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Famous Abbot Takes Up Monastery Dispute
By LAWI WENG, THE IRRAWADDY, July 17, 2012
Chiang Mai, Thailand -- Around a thousand Burmese migrants joined a Buddhist dhamma talk at Wat Sai Moon in the center of Chiang Mai, northern Thailand, on Monday to discuss a Thai abbot taking charge of the Burmese monastery.
<< Wat Sai Moon in the center of Chiang Mai, northern Thailand. (Photo: Steve Tickner / The Irrawaddy)
Dr. Ashin Nyanissara, better known as Sitagu Sayadaw, is one of Burma’s most respected monks and told those gathered that, “All Burmese people need to preserve their legacy wherever they live.
“I do not mean to only let Burmese Buddhist monks run this monastery, but to continue maintaining our culture.”
U Nyanissara added that he did not want Wat Sai Moon monastery to be lost like a Mon monastery he knew of in Bangkok, as well as another Burmese one in Lampang which shared a similar fate.
Wat Sai Moon was constructed over 400 years ago during the reign of famous Burmese King Bayinnaung who invaded Siam in 1563. Wat Sai Moon was built by some of his army officers during that time, according to the abbot.
Many Burmese community leaders included some Buddhist monks said that they lacked the ability to deal with their Thai counterparts. “It gives us strength that he came to talk here as we are currently in a weak position,” said one senior monk.
Burmese people in Chiang Mai have appealed to Thailand’s Department of Religion not to hand over the monastery to a Thai abbot. U Nyanissara urged local Burmese community leaders to form a committee to talk to the Thai authorities regarding a solution to the dispute.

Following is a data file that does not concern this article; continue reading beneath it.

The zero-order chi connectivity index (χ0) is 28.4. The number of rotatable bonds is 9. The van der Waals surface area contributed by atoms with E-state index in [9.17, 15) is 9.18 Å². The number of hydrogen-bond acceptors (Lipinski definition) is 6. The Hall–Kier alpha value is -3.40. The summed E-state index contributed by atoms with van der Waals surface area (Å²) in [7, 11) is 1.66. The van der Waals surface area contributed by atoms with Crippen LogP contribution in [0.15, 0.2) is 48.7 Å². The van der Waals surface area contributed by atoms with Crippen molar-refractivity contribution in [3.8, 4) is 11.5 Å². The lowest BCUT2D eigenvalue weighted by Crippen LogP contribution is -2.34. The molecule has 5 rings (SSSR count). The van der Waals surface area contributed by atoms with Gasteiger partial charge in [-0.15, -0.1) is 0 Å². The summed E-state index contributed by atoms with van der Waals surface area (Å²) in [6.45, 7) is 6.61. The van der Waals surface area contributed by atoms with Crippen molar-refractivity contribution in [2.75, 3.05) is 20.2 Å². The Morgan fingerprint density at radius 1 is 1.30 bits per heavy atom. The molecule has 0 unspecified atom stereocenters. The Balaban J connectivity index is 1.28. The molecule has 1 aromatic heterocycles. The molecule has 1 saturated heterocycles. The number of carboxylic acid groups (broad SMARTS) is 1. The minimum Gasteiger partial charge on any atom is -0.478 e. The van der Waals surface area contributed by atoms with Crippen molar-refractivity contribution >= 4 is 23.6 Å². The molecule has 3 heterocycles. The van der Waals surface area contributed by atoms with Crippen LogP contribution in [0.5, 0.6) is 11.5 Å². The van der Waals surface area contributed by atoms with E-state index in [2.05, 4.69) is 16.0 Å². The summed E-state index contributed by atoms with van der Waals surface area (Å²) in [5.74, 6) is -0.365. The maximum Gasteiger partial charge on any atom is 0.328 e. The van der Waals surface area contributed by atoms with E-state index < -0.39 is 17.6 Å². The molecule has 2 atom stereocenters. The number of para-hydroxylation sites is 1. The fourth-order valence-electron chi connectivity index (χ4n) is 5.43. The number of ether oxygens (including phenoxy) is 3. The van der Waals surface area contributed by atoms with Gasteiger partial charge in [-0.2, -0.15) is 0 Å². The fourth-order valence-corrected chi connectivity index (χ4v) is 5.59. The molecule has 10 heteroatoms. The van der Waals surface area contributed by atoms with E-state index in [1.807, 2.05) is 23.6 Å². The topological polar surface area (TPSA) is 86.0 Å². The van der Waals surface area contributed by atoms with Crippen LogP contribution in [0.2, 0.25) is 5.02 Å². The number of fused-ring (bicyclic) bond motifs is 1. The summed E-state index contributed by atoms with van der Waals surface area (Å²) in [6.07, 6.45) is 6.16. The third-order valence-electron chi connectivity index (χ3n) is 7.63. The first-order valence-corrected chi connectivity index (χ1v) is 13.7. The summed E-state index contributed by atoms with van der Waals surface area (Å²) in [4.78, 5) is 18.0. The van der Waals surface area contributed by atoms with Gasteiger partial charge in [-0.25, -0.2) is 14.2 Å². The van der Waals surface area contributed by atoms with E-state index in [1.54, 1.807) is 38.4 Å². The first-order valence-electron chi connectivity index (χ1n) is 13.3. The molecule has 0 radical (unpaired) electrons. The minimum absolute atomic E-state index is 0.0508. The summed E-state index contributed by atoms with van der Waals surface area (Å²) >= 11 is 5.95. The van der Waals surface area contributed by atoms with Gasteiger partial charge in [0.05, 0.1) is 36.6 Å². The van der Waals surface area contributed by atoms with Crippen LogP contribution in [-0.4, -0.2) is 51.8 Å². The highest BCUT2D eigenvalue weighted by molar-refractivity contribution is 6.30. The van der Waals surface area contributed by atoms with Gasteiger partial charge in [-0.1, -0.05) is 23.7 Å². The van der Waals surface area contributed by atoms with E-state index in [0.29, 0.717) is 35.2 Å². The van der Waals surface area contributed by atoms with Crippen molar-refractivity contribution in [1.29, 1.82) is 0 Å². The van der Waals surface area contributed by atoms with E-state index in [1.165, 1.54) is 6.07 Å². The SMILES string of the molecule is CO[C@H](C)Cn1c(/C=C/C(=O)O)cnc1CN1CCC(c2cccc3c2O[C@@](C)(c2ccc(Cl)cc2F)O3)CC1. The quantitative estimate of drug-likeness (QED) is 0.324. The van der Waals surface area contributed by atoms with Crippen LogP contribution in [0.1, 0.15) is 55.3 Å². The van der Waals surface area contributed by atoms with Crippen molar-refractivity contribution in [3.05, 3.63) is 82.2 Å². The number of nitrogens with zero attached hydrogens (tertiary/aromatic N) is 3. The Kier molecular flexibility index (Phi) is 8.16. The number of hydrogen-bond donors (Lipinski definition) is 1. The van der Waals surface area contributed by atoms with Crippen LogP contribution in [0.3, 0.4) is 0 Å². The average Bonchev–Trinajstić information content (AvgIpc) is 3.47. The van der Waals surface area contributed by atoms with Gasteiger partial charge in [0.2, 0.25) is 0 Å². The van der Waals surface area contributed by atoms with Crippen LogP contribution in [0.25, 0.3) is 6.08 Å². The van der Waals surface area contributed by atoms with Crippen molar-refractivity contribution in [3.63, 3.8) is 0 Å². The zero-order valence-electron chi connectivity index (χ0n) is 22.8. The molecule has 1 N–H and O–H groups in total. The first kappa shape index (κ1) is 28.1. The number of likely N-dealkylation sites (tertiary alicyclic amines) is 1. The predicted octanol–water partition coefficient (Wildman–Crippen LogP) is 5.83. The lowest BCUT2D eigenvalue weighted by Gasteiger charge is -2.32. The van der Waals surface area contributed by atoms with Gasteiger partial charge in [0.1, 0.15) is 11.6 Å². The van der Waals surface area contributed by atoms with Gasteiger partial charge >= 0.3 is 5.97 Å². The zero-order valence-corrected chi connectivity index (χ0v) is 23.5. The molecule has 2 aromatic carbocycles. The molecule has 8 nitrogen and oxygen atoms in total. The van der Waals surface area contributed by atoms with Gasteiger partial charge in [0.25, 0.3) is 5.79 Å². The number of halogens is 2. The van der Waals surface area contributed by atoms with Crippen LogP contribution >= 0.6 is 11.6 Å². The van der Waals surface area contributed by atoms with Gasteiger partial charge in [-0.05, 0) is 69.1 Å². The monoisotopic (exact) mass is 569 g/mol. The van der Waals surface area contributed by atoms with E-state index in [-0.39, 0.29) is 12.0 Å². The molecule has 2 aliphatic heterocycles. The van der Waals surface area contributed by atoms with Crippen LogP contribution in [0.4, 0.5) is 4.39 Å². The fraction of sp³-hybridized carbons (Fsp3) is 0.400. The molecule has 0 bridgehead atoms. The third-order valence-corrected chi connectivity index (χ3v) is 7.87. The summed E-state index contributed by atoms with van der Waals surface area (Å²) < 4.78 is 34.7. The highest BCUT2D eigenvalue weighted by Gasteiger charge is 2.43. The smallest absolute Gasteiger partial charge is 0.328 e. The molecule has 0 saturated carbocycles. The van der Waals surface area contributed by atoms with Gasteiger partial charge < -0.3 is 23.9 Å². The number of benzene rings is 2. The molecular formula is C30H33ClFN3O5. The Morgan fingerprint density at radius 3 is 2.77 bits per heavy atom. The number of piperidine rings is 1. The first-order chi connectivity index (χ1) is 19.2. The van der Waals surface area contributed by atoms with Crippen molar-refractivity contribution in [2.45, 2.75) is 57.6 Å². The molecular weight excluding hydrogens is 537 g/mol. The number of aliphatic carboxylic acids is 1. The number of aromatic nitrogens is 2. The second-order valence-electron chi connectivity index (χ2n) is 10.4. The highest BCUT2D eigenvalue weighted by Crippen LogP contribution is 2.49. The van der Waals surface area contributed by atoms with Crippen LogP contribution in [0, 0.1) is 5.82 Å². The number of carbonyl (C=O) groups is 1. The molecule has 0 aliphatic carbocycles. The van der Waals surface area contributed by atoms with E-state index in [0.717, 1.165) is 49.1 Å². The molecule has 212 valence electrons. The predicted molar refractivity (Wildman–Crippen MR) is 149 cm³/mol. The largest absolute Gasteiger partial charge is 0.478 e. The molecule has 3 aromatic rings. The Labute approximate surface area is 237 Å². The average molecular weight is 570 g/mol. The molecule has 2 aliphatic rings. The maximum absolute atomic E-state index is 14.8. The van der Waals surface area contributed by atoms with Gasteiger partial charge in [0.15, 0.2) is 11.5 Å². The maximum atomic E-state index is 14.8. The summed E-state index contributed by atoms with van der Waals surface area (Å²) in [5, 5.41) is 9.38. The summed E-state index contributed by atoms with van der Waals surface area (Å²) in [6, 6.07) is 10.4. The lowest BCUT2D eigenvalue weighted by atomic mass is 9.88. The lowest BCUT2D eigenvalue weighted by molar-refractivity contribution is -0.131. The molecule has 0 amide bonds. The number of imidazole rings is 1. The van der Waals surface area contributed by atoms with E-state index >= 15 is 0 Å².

The monastery has had a succession of ten Burmese abbots according to its book of records. The latest, U Arthaba, died last year.
According to Thai law, a Thai monk can be appointed to succeed as abbot in the event of the death of his Burmese predecessor. Only one monastery in Thailand, located in the northern Thai city of Lampang, is officially recognized as Burmese.
Around 150 Burmese people living in Chiang Mai staged a peaceful protest on July 9 which called on the Thai authorities to let a Burmese abbot take care of the monastery.
Burmese Ambassador to Thailand Tin Win traveled to Chiang Mai from Bangkok on Tuesday to discuss the dispute.
“We came here to find out what we can do to solve this problem,” he said. For hundreds of years there have been more than 100 Burmese monasteries in Thailand but now there are only a few remaining. So it is important to maintain this temple which remains.”
U Nyanissara called his people “Ma Than and U Than”—Than means “million” in the Burmese language—during the talk, referring to the two or three million Burmese migrants who currently reside in Thailand. He urged people to question themselves and their lives rather than simply concentrating on the pursuit of money.